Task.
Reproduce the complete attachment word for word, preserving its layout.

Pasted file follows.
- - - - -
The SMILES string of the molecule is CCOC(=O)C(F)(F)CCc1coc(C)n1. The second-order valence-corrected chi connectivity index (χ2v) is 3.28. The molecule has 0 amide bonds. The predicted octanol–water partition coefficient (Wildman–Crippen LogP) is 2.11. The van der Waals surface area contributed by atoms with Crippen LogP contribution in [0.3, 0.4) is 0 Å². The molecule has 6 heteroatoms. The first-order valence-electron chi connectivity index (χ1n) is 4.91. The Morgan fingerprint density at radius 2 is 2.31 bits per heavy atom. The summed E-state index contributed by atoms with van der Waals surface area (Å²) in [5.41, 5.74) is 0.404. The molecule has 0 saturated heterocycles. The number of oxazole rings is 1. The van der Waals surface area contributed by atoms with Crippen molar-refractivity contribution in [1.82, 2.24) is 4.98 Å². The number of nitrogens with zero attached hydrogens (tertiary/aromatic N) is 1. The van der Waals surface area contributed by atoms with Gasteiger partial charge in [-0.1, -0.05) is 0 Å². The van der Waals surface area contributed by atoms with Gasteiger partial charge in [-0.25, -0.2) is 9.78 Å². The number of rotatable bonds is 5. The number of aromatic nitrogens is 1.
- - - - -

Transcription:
The SMILES string of the molecule is CCOC(=O)C(F)(F)CCc1coc(C)n1. The second-order valence-corrected chi connectivity index (χ2v) is 3.28. The molecule has 0 amide bonds. The predicted octanol–water partition coefficient (Wildman–Crippen LogP) is 2.11. The van der Waals surface area contributed by atoms with Crippen LogP contribution in [0.3, 0.4) is 0 Å². The molecule has 6 heteroatoms. The first-order valence-electron chi connectivity index (χ1n) is 4.91. The Morgan fingerprint density at radius 2 is 2.31 bits per heavy atom. The summed E-state index contributed by atoms with van der Waals surface area (Å²) in [5.41, 5.74) is 0.404. The molecule has 0 saturated heterocycles. The number of oxazole rings is 1. The van der Waals surface area contributed by atoms with Crippen molar-refractivity contribution in [1.82, 2.24) is 4.98 Å². The number of nitrogens with zero attached hydrogens (tertiary/aromatic N) is 1. The van der Waals surface area contributed by atoms with Gasteiger partial charge in [-0.1, -0.05) is 0 Å². The van der Waals surface area contributed by atoms with Gasteiger partial charge in [-0.25, -0.2) is 9.78 Å². The number of rotatable bonds is 5. The number of aromatic nitrogens is 1.